Giorgia Meloni deflects and dodges: “Sorry, I’m running late. We’ll talk about it after the NATO summit.” The scene would fit perfectly in an Alberto Sordi comedy. In a scandal-filled week, the prime minister could not find a moment to address the institutional clash she herself provoked with the declaration of war against the judiciary she made via leaks from “sources at the Chigi Palace.” Somehow fittingly, as she hadn’t spent any time to reflect on the consequences either.
In recent Italian history, the government intruding into the sphere of the judiciary is a reality that only those who have repeatedly taken advantage of it can still deny.
On this occasion, however, her reaction was completely unjustified, both in the case of the Tourism Minister’s disastrous performance when answering questions about her business dealings in the Senate and in the case of the mandatory indictment against Undersecretary Delmastro, which, if we look at the grounds for the Rome prosecutor’s request for dismissal of the charges, is an entirely normal development.
However, the premier’s initial error was magnified and amplified by her silence afterwards, which, as the days passed, became not only damaging but veered into the surreal. It’s obvious that a judiciary which, in terms of strength and power, has been reduced to a pale shadow of what it once was has no intention of waging war against this government. And before the blunders in question, the premier also was, and is, just as eager to return to a non-warlike posture. For many months, the standing order to her troops has been to avoid clashes with the judiciary. Undersecretary Mantovano is now handling the matter instead of the cringeworthy Justice Minister – a magistrate himself and champion of dialogue with his former colleagues. The separation of the career tracks of judges and prosecutors, the only plan that would really trigger Armageddon between government and the magistrates, remains on the agenda, and serves only as a powerful rhetorical device. Giorgia Meloni’s unhinged reaction and subsequent total silence thus appear almost inexplicable.
And they really are inexplicable if we continue to pretend that this clash is about justice reform, and that the right wing in power in Italy still retains some impulse, no matter how diluted, to fight for constitutional rights. The reality is precisely the opposite: by political culture, historical tradition and personal attitude, the premier is a casual “lock ’em up and throw away the key” kind of person. The mere thought of coming into conflict with a guardian of order, whether in uniform or in a toga, is enough to mystify her and make her reflexively bow her head. The commitment to decisively challenge the power of the judiciary was the price she had to pay in order to get Silvio Berlusconi on board, but the Knight is no longer with us, and in any case, the new leader of the right didn’t take him all that seriously when he was alive.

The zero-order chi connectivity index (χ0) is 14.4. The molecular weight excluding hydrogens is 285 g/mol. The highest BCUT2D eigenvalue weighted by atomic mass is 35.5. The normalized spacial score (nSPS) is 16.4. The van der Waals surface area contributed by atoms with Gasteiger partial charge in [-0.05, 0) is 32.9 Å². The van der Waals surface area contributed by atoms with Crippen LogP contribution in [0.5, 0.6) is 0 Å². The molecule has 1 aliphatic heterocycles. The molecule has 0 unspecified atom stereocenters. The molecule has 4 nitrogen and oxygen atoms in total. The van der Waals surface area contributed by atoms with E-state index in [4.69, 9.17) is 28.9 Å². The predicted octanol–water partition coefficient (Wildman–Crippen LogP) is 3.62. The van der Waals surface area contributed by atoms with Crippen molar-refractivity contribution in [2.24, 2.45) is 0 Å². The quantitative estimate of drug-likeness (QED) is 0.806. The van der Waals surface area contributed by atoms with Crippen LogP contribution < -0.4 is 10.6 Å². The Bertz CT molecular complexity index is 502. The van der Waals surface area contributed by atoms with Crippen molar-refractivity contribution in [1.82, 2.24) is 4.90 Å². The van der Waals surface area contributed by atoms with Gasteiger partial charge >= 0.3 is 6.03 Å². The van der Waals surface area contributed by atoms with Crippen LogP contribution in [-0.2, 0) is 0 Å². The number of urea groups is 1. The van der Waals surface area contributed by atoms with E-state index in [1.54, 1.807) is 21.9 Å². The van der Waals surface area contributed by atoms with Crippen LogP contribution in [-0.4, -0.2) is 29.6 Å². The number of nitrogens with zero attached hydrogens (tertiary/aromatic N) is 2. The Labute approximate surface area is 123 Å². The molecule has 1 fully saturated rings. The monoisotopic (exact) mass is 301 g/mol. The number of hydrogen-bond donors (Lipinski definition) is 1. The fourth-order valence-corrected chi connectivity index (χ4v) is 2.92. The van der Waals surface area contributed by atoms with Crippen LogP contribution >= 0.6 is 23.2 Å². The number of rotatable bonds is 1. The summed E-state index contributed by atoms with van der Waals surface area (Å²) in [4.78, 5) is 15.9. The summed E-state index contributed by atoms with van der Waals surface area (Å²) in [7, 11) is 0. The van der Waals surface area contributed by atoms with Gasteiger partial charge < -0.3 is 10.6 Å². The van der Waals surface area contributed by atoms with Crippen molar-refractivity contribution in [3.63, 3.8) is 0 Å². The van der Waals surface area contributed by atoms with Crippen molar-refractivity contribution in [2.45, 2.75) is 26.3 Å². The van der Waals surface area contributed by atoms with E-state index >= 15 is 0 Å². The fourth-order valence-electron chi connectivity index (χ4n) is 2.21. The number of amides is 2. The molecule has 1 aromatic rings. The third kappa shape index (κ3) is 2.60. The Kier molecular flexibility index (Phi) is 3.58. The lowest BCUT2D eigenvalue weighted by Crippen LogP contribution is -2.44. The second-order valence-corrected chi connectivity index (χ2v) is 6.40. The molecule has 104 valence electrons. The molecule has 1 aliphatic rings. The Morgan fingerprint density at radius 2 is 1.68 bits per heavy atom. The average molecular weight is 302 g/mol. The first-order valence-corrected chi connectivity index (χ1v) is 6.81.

The premier’s overreaction has nothing to do with any real intention to radically reform the justice system at the cost of an ensuing conflict between the powers of the state, but has a much less lofty explanation: namely, her tendency as party head to always defend her own, to interpret any harsh criticism directed at those close to her as an affront. Even when, as in the Santanchè case, there has been little to no loyalty displayed by the latter; and obviously much more so when a loyalist like Delmastro or a close relative like Senate President La Russa is involved. Indeed, without those strong ties, it’s highly likely that the prime minister would have somehow signaled her disapproval of the two, out of an inherent tendency to criminalize an alleged victim.
The premier’s embarrassment stems from the contradiction between her political brain, which urges her to end a conflict she has always wanted to avoid as soon as possible, and the emotional reaction that drives her to always circle the wagons in defense of her own, making an enemy out of anyone who dares to question them. This is not an unconscious reaction. It’s the typical reflex of underdog political organizations and parties: small, always haunted by the thought they’re being surrounded by enemies, prone to paranoid tendencies, convinced that they can only hold on by virtue of a kind of solidarity bordering on a Mafia-like omertà. Removing the MSI flame from her party’s logo is not the real problem for Giorgia Meloni. It’s getting it out of her head – a harder task to accomplish.
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